Wednesday, November 2, 2005
June 29, 2005
The mid-point of the year brings changes to one of Hood River’s most beloved cultural events: First Friday.
The art walk event returns July 1, and exemplary art and musical offerings can be expected once again.
With the success of the event, the sponsoring Hood River Downtown Business Association has changed some of the rules in the interest of efficient sidewalk use and making sure all artistic expressions receive their due.
Here is a summary of the new rules:
* The biggest change is that all vendors and entertainers that are on the street or sidewalks during First Friday need to have a permit. Those that are not sponsored by a HRDBA member or hold a permit will not be allowed to perform or display art.
* No amplified music will be allowed on Oak Street, and all street venue locations must be reserved.
* Fundraisers, political issues, and other non-art groups are invited to locate on the sidewalk area in front of the Georgiana Smith Memorial Park (library lawn) or in front of City Hall on a first-come, first-served basis.
* Oak Street between Front and Second and Second and Sixth Streets will be closed for traffic during First Friday events.
June’s first Friday saw massive parking demands downtown, thanks to good weather and a burgeoning slate of activities. Friday’s event is likely to be just as well-attended. Patience is in order, as well as adherence to parking rules and rules of common sense, particularly in those hard-to-define areas where intersection visibility and the rights of property owners must be respected.
Meanwhile, the city has embarked on a long-range parking study for downtown.
The city deserves credit for a novel idea to help soften the impact, for some people, of getting ticketed for expired parking time. (For details, turn to RaeLynn Ricarte’s article on A1.) City manager Bob Francis plans to issue Downtown Business Association (DBA) owners five parking ticket waivers per month. These can be redeemed for $1 to provide short-term relief for clients.
The coupons issued by the city are intended to help out shoppers who have forgotten to plug the meter and can produce a receipt to show a purchase from the store. It’s a good way to spare customers from the regular $10 fine for a parking violation, while offering a gentle nudge for future reference. (Waivers will not apply to other infractions and cannot be used by employees or business owners. A one-coupon per customer per month policy would also be a good idea.)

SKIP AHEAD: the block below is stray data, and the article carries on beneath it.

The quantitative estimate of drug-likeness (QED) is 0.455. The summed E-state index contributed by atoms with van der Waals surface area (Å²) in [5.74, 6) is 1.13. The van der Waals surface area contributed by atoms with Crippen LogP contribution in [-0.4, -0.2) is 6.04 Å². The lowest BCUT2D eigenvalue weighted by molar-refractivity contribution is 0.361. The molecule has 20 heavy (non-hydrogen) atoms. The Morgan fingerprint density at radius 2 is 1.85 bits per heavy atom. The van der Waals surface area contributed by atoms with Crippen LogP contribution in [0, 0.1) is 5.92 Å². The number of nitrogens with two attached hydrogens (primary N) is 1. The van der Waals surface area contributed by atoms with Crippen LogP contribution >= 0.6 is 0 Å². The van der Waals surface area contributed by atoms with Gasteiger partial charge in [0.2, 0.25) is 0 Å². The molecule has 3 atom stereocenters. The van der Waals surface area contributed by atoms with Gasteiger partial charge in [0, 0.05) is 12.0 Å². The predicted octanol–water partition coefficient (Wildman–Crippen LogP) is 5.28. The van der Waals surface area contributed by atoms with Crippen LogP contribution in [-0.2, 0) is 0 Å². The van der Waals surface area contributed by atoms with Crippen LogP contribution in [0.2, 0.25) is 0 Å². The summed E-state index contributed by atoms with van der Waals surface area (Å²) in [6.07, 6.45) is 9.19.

Parking will remain a “hot button” issue until more parking spaces are added — an expensive, long-range solution — or until downtown employees and business owners un-learn old habits such as parking in the same block of their own place of employment. Park-and-ride facilities are not unprecedented but take intensive planning and education to make them work. Which means it is a good idea the city is starting to look into it now.
One model might be the shuttle service in use this very week to bring Thomas the Tank Engine riders from the Event Site to the Mt. Hood Railroad Depot.
The Event Site land is available, at least for now, and it’s close to, and visible from, downtown. To make a permanent shuttling system work, a link with the CAT bus service might be just the needed pick-up.
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I Can't Keep Quiet singers at "Citizen Town Hall"
‘I can’t keep quiet,’ sing members of an impromptu choir in front of Hood River Middle School Saturday prior to the citizen town hall for questions to Rep. Greg Walden. The song addresses female empowerment generally and sexual violence implicitly, and gained prominence during the International Women’s Day events in January. The singers braved a sudden squall to finish their song and about 220 people gathered in HRMS auditorium, which will be the scene of the April 12 town hall with Rep. Greg Walden, at 3 p.m. Enlarge